What causes Gum Disease?

added on: December 23, 2012

What is gum disease and what causes it?

Our understanding of the etiology and pathogenesis of gum disease and conditions is continually changing with increased scientific knowledge.  Periodontitis (gum disease) is defined as “an inflammatory disease of the supporting tissues of the teeth caused by specific microorganisms or groups of specific microorganisms, resulting in progressive destruction of the periodontal ligament and alveolar bone with pocket formation, recession, or both.”  Chronic periodontitis (gum disease) is the most common form of periodontitis, and is most prevalent in adults but can be observed in children.  It is associated with the accumulation of plaque and calculus and generally has a slow to moderate rate of disease progression, but periods of more rapid destruction may be observed.

How does bacterial plaque and calculus cause bone loss?

Dental plaque is defined clinically as a structured, resilient, yellow-grayish substance that adheres tenaciously to the intraoral hard surfaces.  Plaque is primarily composed of bacteria in a matrix of salivary glycoproteins and extracellular polysaccharides.  Calculus is a hard deposit that forms by mineralization of dental plaque, and it is generally covered by a layer of unmineralized plaque.  The process of bone and tissue destruction results from the interaction of bacteria or bacterial substances with host cells, which directly or indirectly lead to degradation of the periodontal tissues.  Simply said, the pathogenesis of  periodontal destruction (gum disease) involves a complex interplay between bacterial pathogens and the host tissue.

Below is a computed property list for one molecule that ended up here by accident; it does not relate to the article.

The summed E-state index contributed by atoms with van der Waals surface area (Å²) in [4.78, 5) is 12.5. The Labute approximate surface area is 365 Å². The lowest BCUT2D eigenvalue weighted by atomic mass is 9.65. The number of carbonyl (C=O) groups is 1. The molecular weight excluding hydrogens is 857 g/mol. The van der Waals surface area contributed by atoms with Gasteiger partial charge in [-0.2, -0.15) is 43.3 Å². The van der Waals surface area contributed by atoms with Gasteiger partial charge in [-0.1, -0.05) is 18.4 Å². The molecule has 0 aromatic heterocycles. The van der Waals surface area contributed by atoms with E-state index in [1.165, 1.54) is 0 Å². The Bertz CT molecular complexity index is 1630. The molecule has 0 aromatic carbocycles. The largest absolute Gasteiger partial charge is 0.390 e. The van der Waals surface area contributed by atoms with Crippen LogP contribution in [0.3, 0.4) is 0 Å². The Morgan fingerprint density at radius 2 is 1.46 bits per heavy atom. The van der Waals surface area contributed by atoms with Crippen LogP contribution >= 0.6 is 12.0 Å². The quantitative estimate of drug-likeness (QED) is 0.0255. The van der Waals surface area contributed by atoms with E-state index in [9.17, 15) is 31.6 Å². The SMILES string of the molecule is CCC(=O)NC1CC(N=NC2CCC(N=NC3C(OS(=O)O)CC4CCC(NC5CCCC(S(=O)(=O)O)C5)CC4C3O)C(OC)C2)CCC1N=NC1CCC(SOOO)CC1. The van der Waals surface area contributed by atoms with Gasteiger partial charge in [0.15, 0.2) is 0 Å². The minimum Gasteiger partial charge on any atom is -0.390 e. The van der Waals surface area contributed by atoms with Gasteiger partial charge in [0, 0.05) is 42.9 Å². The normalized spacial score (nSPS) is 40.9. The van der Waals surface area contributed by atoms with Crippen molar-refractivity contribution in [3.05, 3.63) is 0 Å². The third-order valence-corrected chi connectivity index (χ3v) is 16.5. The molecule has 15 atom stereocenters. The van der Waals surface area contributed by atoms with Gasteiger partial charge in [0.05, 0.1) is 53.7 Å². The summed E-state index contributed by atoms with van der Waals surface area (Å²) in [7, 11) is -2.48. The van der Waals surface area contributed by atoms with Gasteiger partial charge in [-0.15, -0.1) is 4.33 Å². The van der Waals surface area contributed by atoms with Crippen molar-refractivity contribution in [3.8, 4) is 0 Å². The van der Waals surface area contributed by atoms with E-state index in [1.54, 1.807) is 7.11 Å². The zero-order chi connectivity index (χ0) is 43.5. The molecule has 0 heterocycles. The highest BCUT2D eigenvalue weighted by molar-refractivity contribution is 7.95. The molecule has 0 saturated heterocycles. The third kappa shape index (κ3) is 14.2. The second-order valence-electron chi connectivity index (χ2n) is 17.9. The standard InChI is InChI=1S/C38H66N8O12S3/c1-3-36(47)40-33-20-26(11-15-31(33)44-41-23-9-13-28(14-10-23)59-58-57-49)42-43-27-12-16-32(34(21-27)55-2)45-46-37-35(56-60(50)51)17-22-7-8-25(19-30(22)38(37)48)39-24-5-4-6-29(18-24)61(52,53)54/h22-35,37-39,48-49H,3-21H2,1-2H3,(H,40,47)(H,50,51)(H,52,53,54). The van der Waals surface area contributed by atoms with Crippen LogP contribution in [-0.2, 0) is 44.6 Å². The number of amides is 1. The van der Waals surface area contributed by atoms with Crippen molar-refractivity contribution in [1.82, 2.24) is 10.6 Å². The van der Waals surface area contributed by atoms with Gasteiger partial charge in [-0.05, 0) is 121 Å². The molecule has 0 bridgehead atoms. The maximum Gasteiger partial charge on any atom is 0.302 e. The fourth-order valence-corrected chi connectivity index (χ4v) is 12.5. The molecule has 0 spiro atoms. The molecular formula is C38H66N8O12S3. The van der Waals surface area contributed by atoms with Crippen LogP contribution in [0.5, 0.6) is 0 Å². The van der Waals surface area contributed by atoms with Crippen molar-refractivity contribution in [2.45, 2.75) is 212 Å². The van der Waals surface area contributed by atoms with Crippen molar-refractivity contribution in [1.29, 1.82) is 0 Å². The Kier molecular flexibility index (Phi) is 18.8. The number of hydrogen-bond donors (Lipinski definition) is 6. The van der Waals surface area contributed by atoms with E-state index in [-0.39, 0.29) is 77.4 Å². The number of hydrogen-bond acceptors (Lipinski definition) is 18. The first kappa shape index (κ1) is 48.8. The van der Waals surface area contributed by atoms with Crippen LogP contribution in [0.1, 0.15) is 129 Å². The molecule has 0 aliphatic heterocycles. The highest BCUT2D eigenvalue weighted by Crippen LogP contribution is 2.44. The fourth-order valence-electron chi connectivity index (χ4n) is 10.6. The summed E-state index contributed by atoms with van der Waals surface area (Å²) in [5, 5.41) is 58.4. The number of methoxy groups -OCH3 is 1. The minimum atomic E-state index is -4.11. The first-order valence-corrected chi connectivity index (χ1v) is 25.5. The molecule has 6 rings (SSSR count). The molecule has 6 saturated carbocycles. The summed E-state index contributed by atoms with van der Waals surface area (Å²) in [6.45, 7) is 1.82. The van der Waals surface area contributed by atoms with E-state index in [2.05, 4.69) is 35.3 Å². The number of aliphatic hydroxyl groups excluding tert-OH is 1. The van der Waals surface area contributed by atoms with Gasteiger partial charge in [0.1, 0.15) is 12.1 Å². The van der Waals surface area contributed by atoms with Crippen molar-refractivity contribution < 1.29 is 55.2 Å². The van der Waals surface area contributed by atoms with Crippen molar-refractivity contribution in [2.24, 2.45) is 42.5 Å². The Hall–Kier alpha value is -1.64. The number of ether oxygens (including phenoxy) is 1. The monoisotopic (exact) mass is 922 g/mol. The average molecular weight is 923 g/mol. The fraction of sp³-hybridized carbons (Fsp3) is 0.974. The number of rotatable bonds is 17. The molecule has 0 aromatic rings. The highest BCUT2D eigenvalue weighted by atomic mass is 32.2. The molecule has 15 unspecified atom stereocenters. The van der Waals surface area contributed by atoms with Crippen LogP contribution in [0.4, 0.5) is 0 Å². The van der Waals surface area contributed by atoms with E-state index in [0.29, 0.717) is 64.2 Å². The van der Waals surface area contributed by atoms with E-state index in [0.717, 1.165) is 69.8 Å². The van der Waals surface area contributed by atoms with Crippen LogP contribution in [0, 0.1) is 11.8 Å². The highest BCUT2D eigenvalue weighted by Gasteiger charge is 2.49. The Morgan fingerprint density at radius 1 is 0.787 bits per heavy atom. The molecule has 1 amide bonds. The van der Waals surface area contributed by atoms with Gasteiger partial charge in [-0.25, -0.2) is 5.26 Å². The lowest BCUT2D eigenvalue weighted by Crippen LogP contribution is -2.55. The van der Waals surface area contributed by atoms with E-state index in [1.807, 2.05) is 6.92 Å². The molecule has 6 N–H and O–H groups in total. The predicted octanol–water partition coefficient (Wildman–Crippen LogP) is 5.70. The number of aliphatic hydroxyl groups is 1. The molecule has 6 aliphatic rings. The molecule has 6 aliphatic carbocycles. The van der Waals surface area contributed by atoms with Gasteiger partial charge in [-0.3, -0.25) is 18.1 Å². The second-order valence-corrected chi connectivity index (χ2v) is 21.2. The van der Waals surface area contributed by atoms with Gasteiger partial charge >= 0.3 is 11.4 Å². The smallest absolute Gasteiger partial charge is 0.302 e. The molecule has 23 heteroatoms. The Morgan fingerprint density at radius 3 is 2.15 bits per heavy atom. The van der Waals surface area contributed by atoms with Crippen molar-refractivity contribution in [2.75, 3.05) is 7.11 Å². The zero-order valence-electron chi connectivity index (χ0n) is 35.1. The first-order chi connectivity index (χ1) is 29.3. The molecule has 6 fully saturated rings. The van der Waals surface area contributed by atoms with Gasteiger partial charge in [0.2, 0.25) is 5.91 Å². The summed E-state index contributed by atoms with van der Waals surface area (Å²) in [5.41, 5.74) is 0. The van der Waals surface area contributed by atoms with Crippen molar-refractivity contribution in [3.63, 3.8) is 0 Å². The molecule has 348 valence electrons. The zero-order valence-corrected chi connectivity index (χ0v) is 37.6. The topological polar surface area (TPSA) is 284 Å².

Why is surgery required?

Surgical treatment is vital to eliminate or reverse the pathologic changes in the gum tissue, create a maintainable environment, and to promote periodontal regeneration.  Surgical treatment objectives include

1.)  Increase accessibility to the root surface, making it possible to remove all irritants.

2.)  Reduce or eliminate pocket depth, making it possible for the patient to maintain the root surfaces free of bacterial plaque.

3.)  Reshape soft and hard tissues to attain a harmonious topography.

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